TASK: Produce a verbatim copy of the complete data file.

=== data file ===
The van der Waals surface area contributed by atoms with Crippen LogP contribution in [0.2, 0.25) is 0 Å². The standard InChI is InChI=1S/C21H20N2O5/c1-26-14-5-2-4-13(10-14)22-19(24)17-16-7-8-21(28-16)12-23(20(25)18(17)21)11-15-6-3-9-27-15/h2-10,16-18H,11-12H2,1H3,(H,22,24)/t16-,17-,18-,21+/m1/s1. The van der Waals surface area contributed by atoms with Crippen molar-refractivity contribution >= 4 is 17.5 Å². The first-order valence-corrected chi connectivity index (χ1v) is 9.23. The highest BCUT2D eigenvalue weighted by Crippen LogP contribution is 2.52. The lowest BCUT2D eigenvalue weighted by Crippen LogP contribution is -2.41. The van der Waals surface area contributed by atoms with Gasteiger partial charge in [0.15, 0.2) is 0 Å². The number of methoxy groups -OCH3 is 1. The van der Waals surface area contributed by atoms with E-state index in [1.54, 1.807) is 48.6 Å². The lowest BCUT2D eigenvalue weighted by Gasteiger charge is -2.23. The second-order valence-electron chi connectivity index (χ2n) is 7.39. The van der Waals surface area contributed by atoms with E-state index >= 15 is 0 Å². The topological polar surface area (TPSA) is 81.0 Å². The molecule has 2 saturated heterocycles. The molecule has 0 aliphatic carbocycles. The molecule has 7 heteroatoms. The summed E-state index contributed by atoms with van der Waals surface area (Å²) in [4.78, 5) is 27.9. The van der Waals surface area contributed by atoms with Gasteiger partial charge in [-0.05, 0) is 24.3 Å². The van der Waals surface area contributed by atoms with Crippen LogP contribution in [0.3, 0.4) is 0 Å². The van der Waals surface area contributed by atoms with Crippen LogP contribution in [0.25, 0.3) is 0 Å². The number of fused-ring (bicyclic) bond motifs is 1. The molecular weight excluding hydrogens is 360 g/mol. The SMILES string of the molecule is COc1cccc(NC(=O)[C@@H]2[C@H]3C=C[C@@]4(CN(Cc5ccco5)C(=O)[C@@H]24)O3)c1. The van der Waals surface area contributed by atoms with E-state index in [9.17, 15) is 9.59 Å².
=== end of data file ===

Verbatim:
The van der Waals surface area contributed by atoms with Crippen LogP contribution in [0.2, 0.25) is 0 Å². The standard InChI is InChI=1S/C21H20N2O5/c1-26-14-5-2-4-13(10-14)22-19(24)17-16-7-8-21(28-16)12-23(20(25)18(17)21)11-15-6-3-9-27-15/h2-10,16-18H,11-12H2,1H3,(H,22,24)/t16-,17-,18-,21+/m1/s1. The van der Waals surface area contributed by atoms with Crippen molar-refractivity contribution >= 4 is 17.5 Å². The first-order valence-corrected chi connectivity index (χ1v) is 9.23. The highest BCUT2D eigenvalue weighted by Crippen LogP contribution is 2.52. The lowest BCUT2D eigenvalue weighted by Crippen LogP contribution is -2.41. The van der Waals surface area contributed by atoms with Gasteiger partial charge in [0.15, 0.2) is 0 Å². The number of methoxy groups -OCH3 is 1. The van der Waals surface area contributed by atoms with E-state index in [1.54, 1.807) is 48.6 Å². The lowest BCUT2D eigenvalue weighted by Gasteiger charge is -2.23. The second-order valence-electron chi connectivity index (χ2n) is 7.39. The van der Waals surface area contributed by atoms with E-state index >= 15 is 0 Å². The topological polar surface area (TPSA) is 81.0 Å². The molecule has 2 saturated heterocycles. The molecule has 0 aliphatic carbocycles. The molecule has 7 heteroatoms. The summed E-state index contributed by atoms with van der Waals surface area (Å²) in [4.78, 5) is 27.9. The van der Waals surface area contributed by atoms with Gasteiger partial charge in [-0.05, 0) is 24.3 Å². The van der Waals surface area contributed by atoms with Crippen LogP contribution in [0.3, 0.4) is 0 Å². The van der Waals surface area contributed by atoms with Crippen LogP contribution in [0.25, 0.3) is 0 Å². The number of fused-ring (bicyclic) bond motifs is 1. The molecular weight excluding hydrogens is 360 g/mol. The SMILES string of the molecule is COc1cccc(NC(=O)[C@@H]2[C@H]3C=C[C@@]4(CN(Cc5ccco5)C(=O)[C@@H]24)O3)c1. The van der Waals surface area contributed by atoms with E-state index in [9.17, 15) is 9.59 Å².